Car Radio Repair

Radios have been installed in cars since 1929. This Fix-It Guide on car radio repair tells how a car radio works, what often goes wrong, how to identify a car radio problem, and what parts and tools you will need to fix it. It then gives instructions for how to diagnose a clicking noise on your car radio, replace an external car antenna, remove a car radio, and clean electronic components. As they get more complex, there are fewer things that you, the car owner, can do to repair them. Even so, you still can still perform some auto radio repairs and you can replace the radio with a new one if needed.

Car Radio Repair

A car radio typically has only two external wires, one from the power source and one from the antenna.

How Does a Car Radio Work?

A car radio receiver uses an antenna to gather audio signals which it then amplifies and feeds to speakers for your enjoyment. The radio signals are amplitude modulated (AM) or frequency modulated (FM). The units often include other entertainment components, similar in design and repair to battery-operated miniature component systems, so refer to the Portable Stereo Fix-It Guide for more information on them.

What Can Go Wrong with a Car Radio?

As with other portable stereo devices, a car radio/tape/CD unit is vulnerable to mechanical problems caused by dirt and moisture. Keep the system clean and dry to minimize problems and repairs. The two most common problems are static noise and a faulty antenna.


Anti-theft devices in modern cars require that a code, stored in memory, be automatically input before the radio will operate. Knowing this, a thief may not steal radio because it won’t operate without the code. That’s the theory, anyway. Unfortunately, the code is stored only as long as your car’s battery works. Once it dies or drops below operating level the code is gone! So make sure you know the radio’s code–just in case the battery goes dead or is disconnected for even a minute (to replace the battery). Write it on the car key or in an obscure location in the owner’s manual, somewhere a thief wouldn’t be able, or think, to look. Someday you’ll thank us!

How Can I Identify a Car Radio Problem?

  • If the radio won’t work, make sure the car battery is fully charged. Also look under the dashboard for any wires that may have become unplugged.
  • If the sound is fuzzy, disassemble the unit and locate the volume control; spray electrical contact cleaner into the control and rotate or slide the control several times to lubricate the mechanism. Replace a damaged or broken antenna (see below).
  • If the radio signal crackles, check the antenna for a tight connection. Check the battery ground connection to make sure it is tight. Also, find and replace the noise-suppression filter on or near the alternator. You’ll need the car owner’s manual, a service manual, or a helpful auto parts clerk to find and replace it.

Fix-It Tip

Remember to clean the your car’s cassette deck and CD player at least twice a year, depending on how much you use them. Use a cassette tape cleaner or CD cleaner kit as recommended by the manufacturer.

What Do I Need for Car Radio Repair?

Most modern radios are built on printed circuit boards that can’t be repaired by anyone but trained technicians. However, there still are tests you can perform and parts you can replace. Check your local auto parts supplier or electronics supplier for parts and tools. Here’s what you’ll need:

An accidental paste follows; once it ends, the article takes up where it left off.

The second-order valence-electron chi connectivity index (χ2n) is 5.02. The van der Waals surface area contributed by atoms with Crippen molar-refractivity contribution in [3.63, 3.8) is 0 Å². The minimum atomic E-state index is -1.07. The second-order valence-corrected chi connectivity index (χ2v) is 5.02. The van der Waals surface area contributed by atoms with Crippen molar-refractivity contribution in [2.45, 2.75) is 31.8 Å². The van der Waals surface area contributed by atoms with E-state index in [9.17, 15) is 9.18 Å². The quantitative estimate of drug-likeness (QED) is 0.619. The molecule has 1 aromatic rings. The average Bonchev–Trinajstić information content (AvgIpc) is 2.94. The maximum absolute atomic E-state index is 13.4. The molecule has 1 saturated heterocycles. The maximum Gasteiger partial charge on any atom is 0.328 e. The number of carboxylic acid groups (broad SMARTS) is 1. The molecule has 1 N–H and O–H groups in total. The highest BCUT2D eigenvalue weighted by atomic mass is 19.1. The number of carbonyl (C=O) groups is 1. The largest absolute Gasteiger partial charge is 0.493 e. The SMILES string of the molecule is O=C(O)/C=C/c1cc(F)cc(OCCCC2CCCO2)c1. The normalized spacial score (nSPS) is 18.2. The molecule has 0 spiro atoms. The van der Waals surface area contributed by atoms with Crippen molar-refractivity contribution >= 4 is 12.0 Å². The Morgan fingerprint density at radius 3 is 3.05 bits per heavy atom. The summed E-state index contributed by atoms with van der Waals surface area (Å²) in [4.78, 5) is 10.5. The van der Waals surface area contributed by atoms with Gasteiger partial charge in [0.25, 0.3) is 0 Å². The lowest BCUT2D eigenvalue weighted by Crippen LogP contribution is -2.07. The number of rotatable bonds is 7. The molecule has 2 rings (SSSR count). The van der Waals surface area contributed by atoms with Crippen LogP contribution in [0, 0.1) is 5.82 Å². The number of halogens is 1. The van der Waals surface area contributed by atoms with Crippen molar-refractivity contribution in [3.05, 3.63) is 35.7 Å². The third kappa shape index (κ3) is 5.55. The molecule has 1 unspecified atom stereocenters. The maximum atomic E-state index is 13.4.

• Screwdrivers
  • Wrenches
  • Electronic contact cleaner
  • Denatured alcohol
  • Soldering iron and solder

What Are the Steps to Car Radio Repair?

Diagnose clicking noise on your car radio:

  1. If the sound is a high-pitched whine that gets higher as the engine speeds up, the cause is probably a defective noise-suppression filter. Buy an exact-replacement unit from an auto parts store and make sure it has installation instructions included.
  2. If the sound is a ticking that doesn’t get higher pitched but does become more frequent as the engine speeds up, it’s probably defective spark plug wires or a defective ignition coil capacitor. Purchase the replacement parts from an auto parts store that can advise you on installation.

Replace an external car radio antenna:

  1. Loosen the antenna mounting nut on the car fender and remove the antenna. If there is no mounting nut, you may need to access it from the underside of the fender. In some cases, you will need a special tool to remove the nut.
  2. Follow the manufacturer’s instructions for installing the replacement antenna.

Replace a built-in car radio antenna:

You can’t. Many automotive antennas are built into the frame or body of the car. To determine if your car’s antenna is replaceable, check the owner’s manual or ask an auto parts clerk.

Remove a car radio:

There are many models and installations, so this is a general discussion. Car radios typically are held in place by brackets. A face plate is a decorative cover that hides the fasteners (screws and nuts) that hold the radio onto the brackets. Once removed, the radio unit will slide toward you, allowing you to unplug electrical connections to the power, the speaker, and the antenna system. Fortunately, most modern car radios are interchangeable and include installation instructions.

Clean car radio electronic components:

  1. Unplug the receiver and open the housing (see above).
  2. Use canned air to blow dust from components, including any power cords and speaker jacks.
  3. Use electrical contact cleaner or a cotton swab dipped in denatured alcohol to clean electronic components as needed.
  4. If you find broken components on a circuit board, replace the circuit board. You can use a soldering iron and electronic solder to try to repair a component before you purchase a new circuit board.